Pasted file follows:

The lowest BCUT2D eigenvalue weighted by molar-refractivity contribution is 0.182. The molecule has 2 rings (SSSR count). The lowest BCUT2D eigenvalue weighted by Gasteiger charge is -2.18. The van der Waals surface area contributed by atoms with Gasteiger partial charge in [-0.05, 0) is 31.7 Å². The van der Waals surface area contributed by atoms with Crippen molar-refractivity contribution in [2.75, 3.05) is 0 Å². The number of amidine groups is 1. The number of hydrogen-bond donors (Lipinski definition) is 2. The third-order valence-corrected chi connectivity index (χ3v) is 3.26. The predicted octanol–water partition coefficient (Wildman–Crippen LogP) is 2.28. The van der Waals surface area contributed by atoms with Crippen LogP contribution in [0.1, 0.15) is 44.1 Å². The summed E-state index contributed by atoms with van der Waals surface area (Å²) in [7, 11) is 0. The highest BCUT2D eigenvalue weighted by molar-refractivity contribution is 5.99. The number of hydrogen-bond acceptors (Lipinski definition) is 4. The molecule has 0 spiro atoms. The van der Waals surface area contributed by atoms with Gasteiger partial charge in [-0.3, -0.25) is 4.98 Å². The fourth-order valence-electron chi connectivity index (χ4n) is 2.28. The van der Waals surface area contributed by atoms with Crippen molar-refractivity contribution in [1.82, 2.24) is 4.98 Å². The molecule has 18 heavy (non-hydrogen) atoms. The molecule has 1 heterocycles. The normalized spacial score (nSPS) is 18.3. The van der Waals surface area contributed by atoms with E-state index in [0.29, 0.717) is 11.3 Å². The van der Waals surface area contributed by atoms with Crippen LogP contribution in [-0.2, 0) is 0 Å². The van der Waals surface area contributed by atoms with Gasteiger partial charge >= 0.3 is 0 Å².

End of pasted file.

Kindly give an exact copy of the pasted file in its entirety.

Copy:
The lowest BCUT2D eigenvalue weighted by molar-refractivity contribution is 0.182. The molecule has 2 rings (SSSR count). The lowest BCUT2D eigenvalue weighted by Gasteiger charge is -2.18. The van der Waals surface area contributed by atoms with Gasteiger partial charge in [-0.05, 0) is 31.7 Å². The van der Waals surface area contributed by atoms with Crippen molar-refractivity contribution in [2.75, 3.05) is 0 Å². The number of amidine groups is 1. The number of hydrogen-bond donors (Lipinski definition) is 2. The third-order valence-corrected chi connectivity index (χ3v) is 3.26. The predicted octanol–water partition coefficient (Wildman–Crippen LogP) is 2.28. The van der Waals surface area contributed by atoms with Crippen LogP contribution in [0.1, 0.15) is 44.1 Å². The summed E-state index contributed by atoms with van der Waals surface area (Å²) in [7, 11) is 0. The highest BCUT2D eigenvalue weighted by molar-refractivity contribution is 5.99. The number of hydrogen-bond acceptors (Lipinski definition) is 4. The molecule has 0 spiro atoms. The van der Waals surface area contributed by atoms with Gasteiger partial charge in [-0.3, -0.25) is 4.98 Å². The fourth-order valence-electron chi connectivity index (χ4n) is 2.28. The van der Waals surface area contributed by atoms with Crippen molar-refractivity contribution in [1.82, 2.24) is 4.98 Å². The molecule has 18 heavy (non-hydrogen) atoms. The molecule has 1 heterocycles. The normalized spacial score (nSPS) is 18.3. The van der Waals surface area contributed by atoms with E-state index in [0.29, 0.717) is 11.3 Å². The van der Waals surface area contributed by atoms with Crippen LogP contribution in [-0.2, 0) is 0 Å². The van der Waals surface area contributed by atoms with Gasteiger partial charge >= 0.3 is 0 Å².